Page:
I wrote an article about the differences between Ashtanga Yoga and Vinyasa Flow Yoga in 2011. I've recieved a ton of great feedback about it, especially over the past few weeks. Recently I decided to go back and reread the article. After 2 more years of practicing and teaching yoga, a second teacher training, and an Ashtanga Yoga Confluence attendance under my belt, I have discovered some further differences that I feel are worth sharing. So while I still stand by my first article as a nice summary, my hope is that Part 2 offers a deeper insight to the yoga practitioner who is curious about Ashtanga yoga.
On the surface, the obvious differences between Ashtanga yoga and Vinyasa flow are as follows:
Vinyasa Flow doesn't follow a predetirmined sequence. Traditional Ashtanga always follows a set sequence, though some Ashtanga studios offer a non-traditional form of Ashtanga class often referred to as "Improv" or "Intro" that vary from the sequence.
Vinyasa Flow room temperatures are often above 85 degrees. Ashtanga rooms are usually at or below 80 degrees.
Vinyasa Flow classes are usually accompanied by music. Ashtanga classes are not.
Vinyasa Flow classes often vary the length of time you remain in a pose. Ashtanga poses are held for 5 breaths, except for some of the finishing poses which are held longer, but are still measured by a consistent number of breaths.
Vinyasa Flow classes usually vary in length from 60-75 minutes. Most Ashtanga classes are either 90 minutes or 2 hours.
Vinyasa Flow classes are usually taught using English interpretations of Sanskrit pose names. Ashtanga classes are taught in Sanskrit and traditionally include a beginning and ending mantra in Sanskrit.
I think that about covers the superficial differences fairly well. I considered adding that you're more likely to smell lavender oil in a Vinyasa Flow class, and tiger balm in an Ashtanga class, but that may just be splitting hairs. Now let's cover the sublter differences, the ones that really set these practices apart. The heart of the matter.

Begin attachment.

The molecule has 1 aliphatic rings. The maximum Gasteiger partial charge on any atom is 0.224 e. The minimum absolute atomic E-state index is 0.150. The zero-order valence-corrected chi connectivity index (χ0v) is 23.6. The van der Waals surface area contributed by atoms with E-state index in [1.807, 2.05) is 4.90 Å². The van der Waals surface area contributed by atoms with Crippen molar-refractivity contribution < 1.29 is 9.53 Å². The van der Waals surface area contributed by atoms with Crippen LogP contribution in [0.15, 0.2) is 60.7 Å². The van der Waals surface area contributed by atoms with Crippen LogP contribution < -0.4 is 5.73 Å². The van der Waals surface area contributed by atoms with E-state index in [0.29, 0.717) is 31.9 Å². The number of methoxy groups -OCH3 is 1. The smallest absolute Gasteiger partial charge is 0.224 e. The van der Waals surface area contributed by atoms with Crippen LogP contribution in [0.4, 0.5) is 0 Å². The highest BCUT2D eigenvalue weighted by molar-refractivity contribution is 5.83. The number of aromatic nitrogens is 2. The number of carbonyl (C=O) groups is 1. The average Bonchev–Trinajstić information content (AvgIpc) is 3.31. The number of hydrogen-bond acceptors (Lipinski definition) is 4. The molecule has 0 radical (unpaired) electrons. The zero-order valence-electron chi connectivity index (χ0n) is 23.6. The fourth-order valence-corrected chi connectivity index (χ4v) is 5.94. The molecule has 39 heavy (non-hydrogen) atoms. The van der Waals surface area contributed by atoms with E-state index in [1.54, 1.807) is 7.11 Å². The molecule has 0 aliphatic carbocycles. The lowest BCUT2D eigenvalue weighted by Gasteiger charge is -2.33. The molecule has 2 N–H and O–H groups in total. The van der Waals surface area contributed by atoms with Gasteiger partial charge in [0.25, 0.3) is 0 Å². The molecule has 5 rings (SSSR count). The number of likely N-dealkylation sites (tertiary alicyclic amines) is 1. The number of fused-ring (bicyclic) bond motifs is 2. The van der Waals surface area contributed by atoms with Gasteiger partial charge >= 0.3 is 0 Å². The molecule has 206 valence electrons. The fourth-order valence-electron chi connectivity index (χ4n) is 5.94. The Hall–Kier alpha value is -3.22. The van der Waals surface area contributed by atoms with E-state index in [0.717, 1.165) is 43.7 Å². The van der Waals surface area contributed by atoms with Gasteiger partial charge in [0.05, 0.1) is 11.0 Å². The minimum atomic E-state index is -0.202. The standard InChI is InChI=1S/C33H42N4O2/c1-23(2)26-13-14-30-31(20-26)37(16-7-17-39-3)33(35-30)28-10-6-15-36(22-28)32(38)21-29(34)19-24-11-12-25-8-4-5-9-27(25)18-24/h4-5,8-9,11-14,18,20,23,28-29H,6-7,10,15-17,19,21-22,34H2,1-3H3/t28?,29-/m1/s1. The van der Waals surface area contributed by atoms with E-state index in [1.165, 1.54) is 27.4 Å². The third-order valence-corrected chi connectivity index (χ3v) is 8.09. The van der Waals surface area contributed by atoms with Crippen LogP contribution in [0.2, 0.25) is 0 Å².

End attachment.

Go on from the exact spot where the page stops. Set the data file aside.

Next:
Have you ever stood in the cleaning aisle of the grocery store and wondered whether to buy the regular soap or the concentrated version? Well, the comparison between Vinyasa Flow and Ashtanga yoga is a lot like that. Ashtanga yoga is a pure and potent practice. Vinyasa Flow results may vary.
I can hear cries of objection from the truly wonderful Vinyasa Yogis I know on the other side of this screen. Don't get me wrong. Vinyasa Flow yoga is a completely valid, absolutely worthy form of yoga. It offers many benefits. It even offers many of the very same benefits that Ashtanga offers. It is, after all, derived from Ashtanga yoga. But, and you knew there'd be a but... it is a diluted form of Ashtanga yoga.
And while I'm splitting hairs, a personal Mysore practice is a more powerful, potent teacher than led Ashtanga classes.
(see my Mysore posts for an explanation)
In case you'd like to see the original Ashtanga Vs Vinyasa post